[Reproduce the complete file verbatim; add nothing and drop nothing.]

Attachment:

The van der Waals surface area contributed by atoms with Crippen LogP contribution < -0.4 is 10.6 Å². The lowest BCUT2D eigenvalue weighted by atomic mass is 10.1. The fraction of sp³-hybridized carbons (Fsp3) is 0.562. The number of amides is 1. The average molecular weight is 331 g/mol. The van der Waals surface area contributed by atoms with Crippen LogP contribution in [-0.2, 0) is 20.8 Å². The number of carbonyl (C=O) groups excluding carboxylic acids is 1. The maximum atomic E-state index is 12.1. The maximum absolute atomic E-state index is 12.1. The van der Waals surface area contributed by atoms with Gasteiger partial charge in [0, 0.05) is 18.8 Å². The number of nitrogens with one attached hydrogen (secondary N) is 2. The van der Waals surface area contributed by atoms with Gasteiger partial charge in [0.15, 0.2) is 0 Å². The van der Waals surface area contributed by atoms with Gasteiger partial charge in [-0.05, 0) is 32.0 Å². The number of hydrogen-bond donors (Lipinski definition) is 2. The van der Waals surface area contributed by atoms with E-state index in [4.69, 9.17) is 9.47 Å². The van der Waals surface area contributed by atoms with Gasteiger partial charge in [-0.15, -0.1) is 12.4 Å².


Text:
The van der Waals surface area contributed by atoms with Crippen LogP contribution < -0.4 is 10.6 Å². The lowest BCUT2D eigenvalue weighted by atomic mass is 10.1. The fraction of sp³-hybridized carbons (Fsp3) is 0.562. The number of amides is 1. The average molecular weight is 331 g/mol. The van der Waals surface area contributed by atoms with Crippen LogP contribution in [-0.2, 0) is 20.8 Å². The number of carbonyl (C=O) groups excluding carboxylic acids is 1. The maximum atomic E-state index is 12.1. The maximum absolute atomic E-state index is 12.1. The van der Waals surface area contributed by atoms with Gasteiger partial charge in [0, 0.05) is 18.8 Å². The number of nitrogens with one attached hydrogen (secondary N) is 2. The van der Waals surface area contributed by atoms with Gasteiger partial charge in [0.15, 0.2) is 0 Å². The van der Waals surface area contributed by atoms with Gasteiger partial charge in [-0.05, 0) is 32.0 Å². The number of hydrogen-bond donors (Lipinski definition) is 2. The van der Waals surface area contributed by atoms with E-state index in [4.69, 9.17) is 9.47 Å². The van der Waals surface area contributed by atoms with Gasteiger partial charge in [-0.15, -0.1) is 12.4 Å².